Can You Teach a Pre-toddler to Share?

Toddlers sharing

Can you really teach a pre-toddler to share? That’s the question I’m pondering these days.

“How did you teach your girls to share?” I asked a fellow twin mom. We were at the park, and I watched with admiration as her four-year-old girls played famously alongside each other on the slide.

“Well, to be honest we just bought two of everything,” was her response.

Oh. Well, I can’t really afford two of everything. So I make a mental promise to myself. I’m going to be different. I’ll find a way to teach my girls to share.

A week later, reality sinks in. Ava is jingling a set of keys in her hands, and Kaitlyn tries to swipe them from her. Ava wins the tug-of-war, and Kaitlyn ensues a tatrum.

“Quick,” I say to my husband. “Give her a set of keys.”

“Maybe we really do need two of everything,” my husband replies as Kaitlyn simmers down with her own set. I think he’s right.


One principle we taught the girls early in their life was “Ava’s turn, Kaitlyn’s turn.” When a sister desires the toy her twin has, we tell her, “it’s Ava’s turn” or “it’s Kaitlyn’s turn.” Sometimes it works, sometimes it doesn’t, but I’m still consistent with repeating the phrase.

I found that it works when I’m changing their diapers. One child is usually hugging my legs while the other has her business attended to. I say, “It’s your sister’s turn,” and it seems to work.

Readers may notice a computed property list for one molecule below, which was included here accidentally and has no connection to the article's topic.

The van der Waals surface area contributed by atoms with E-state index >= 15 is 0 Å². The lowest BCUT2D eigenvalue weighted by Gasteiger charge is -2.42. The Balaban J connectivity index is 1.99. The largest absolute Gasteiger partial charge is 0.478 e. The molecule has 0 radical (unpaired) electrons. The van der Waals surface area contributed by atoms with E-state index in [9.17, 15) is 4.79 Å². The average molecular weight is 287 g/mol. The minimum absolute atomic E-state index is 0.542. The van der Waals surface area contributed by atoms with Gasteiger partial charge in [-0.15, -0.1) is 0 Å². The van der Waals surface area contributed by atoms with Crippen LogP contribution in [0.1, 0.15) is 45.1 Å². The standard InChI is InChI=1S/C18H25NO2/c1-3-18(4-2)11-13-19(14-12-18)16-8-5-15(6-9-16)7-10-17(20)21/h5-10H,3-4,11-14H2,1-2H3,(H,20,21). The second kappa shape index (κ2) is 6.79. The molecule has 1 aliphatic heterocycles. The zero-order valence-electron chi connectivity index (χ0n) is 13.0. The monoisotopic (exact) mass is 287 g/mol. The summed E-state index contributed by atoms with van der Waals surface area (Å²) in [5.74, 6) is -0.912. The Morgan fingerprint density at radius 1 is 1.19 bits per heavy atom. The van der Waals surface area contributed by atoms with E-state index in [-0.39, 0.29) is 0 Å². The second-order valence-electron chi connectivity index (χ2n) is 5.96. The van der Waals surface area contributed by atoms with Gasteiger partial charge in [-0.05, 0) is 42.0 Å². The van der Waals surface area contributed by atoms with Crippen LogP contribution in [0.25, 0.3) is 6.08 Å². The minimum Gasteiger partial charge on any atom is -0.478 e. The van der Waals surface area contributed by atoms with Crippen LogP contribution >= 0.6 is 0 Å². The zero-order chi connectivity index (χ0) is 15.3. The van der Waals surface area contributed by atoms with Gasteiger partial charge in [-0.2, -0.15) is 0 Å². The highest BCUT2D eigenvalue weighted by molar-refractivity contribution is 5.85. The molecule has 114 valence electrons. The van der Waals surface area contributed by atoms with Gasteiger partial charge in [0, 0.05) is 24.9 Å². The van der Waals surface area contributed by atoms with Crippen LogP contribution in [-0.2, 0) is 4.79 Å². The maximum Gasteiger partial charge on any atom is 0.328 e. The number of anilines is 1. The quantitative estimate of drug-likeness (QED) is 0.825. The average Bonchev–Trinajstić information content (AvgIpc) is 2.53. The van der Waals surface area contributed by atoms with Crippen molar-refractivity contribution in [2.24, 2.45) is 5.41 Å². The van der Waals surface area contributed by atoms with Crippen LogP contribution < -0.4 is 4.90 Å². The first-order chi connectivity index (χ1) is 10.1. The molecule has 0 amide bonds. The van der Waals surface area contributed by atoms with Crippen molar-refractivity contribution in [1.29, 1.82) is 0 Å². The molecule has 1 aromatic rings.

The phrase also applies to bath time. Both girls, love their time in the tub and are racing to jump in the water with all their clothes on. But this mom, however, can only undress one child at a time. So I say, “It’s Ava’s turn,” and Kaitlyn finds something else to do while waiting her turn.

This phrase is effective for waiting in line, but it’s not however effective for sharing an item. I’m on the prowl for an answer, but I’m wondering if in the end, am I going to have to budget for two?

Question: Do you have any tricks to teaching a pre-toddler to share?


Playing it solo? When will my girls learn to share?


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12 thoughts on “Can You Teach a Pre-toddler to Share?

  1. it is parallel play even at two+. It is not till three year-old that little ones start relating, playing and sharing with another. I still kept gently exhorting but distraction is the best weapon and two year olds always choose the last thing you offer them which comes in handy. They will even switch what they want in under 30 secs depending on the order of your choice. MY seven year-old figured this out!!!

  2. Children aren’t developmentally ready to understand of sharing and really share until age five. Sorry. Try what you might–it’s wired. Five. Until then: turns, trading–trading is a great one–setting of boundaries, controlling the environment to eliminate/reduce competition and conflict. Sharing? Until age five, it’s a word adults use to take things away from you.

  3. I read somewhere that it’s good to buy your twins toys to share but also to give them their very own special toy that is just for them. My twins are in the “mine” stage which is very unpleasant. Although I still try the “it’s your brothers’ turn” technique.
    You are doing great!